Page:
This overlap points to a larger pattern: the alignment of the Russian state with the agenda of the Russian Orthodox Church, currently headed by Patriarch Kirill of Moscow, now in office for more than a decade.
As Russian historian Michael Khodarkovsky has noted in The New York Times, this relationship is as old as Russia itself, with the church playing the role of subservient proponent of a political theology that presents Moscow as the Second Jerusalem and the Third Rome (after Rome and Constantinople).
True, seven decades of state-enforced atheism during the Soviet period have shown their effects on Russia’s religious sociology. Russian society is thoroughly secular as Russian Orthodox Christians — the largest sectarian group — account for somewhere between 15 and 20 per cent of the population, not far ahead of Muslims, who account for 10 to 15 per cent, followed by other Christians at 2 per cent.
Yet the Russian Orthodox Church enjoys a privileged position in Russia, “working closely with the government on foreign and domestic policy priorities,” as Freedom House notes. Kirill himself said that even during the Russian Empire, “the church did not have an equal partner in the face of government.”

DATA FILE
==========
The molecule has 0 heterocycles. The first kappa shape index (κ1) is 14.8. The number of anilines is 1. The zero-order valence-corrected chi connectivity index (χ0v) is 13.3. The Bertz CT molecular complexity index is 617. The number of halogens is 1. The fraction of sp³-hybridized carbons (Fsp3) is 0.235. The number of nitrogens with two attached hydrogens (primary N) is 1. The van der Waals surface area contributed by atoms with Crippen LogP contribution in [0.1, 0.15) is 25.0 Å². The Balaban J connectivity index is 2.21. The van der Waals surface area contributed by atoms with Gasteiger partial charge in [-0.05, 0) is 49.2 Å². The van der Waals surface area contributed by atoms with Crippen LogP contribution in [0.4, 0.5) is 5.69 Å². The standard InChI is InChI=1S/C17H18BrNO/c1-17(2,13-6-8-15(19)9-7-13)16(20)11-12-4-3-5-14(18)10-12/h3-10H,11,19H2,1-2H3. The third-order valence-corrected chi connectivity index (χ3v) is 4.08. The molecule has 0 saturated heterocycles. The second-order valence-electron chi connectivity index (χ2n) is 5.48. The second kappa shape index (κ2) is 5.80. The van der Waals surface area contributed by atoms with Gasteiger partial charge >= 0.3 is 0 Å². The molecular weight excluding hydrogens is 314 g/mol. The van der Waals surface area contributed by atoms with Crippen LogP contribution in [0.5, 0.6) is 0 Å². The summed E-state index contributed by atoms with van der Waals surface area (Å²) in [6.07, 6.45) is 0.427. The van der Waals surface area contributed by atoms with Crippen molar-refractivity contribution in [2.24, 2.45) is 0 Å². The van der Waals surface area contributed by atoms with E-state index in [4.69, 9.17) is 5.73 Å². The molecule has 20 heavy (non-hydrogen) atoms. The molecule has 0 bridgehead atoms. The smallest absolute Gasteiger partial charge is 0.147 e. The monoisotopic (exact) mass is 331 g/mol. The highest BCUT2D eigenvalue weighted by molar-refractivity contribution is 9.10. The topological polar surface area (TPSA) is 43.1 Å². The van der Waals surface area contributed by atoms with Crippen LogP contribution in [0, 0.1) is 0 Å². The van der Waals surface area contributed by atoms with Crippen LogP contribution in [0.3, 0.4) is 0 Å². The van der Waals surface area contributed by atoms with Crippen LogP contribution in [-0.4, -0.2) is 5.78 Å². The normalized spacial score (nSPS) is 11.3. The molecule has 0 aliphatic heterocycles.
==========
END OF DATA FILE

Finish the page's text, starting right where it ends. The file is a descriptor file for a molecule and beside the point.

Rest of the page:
More broadly, the vague, increasingly harsher extremist legislation sweeping up Jehovah’s Witnesses has in the past also netted other believers and non-believers appearing as threats to the state-church alliance propping up Putin’s regime, its most recent catch being Alexei Navalny’s nationwide political organization.
It, like Jehovah’s Witnesses, has since suspended operations to avoid a similar fate. That will likely not help.




Wolfgang Depner is a writer who lives in Greater Victoria in British Columbia, where he teaches at Royal Roads University. He has previously taught international politics and political philosophy at the University of British Columbia, Okanagan campus.

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Wolfgang Depner is a doctoral candidate at the University of British Columbia – Okanagan and the co-editor of Readings in Political Idealogies since the Rise of Modern Science, published by Oxford University Press.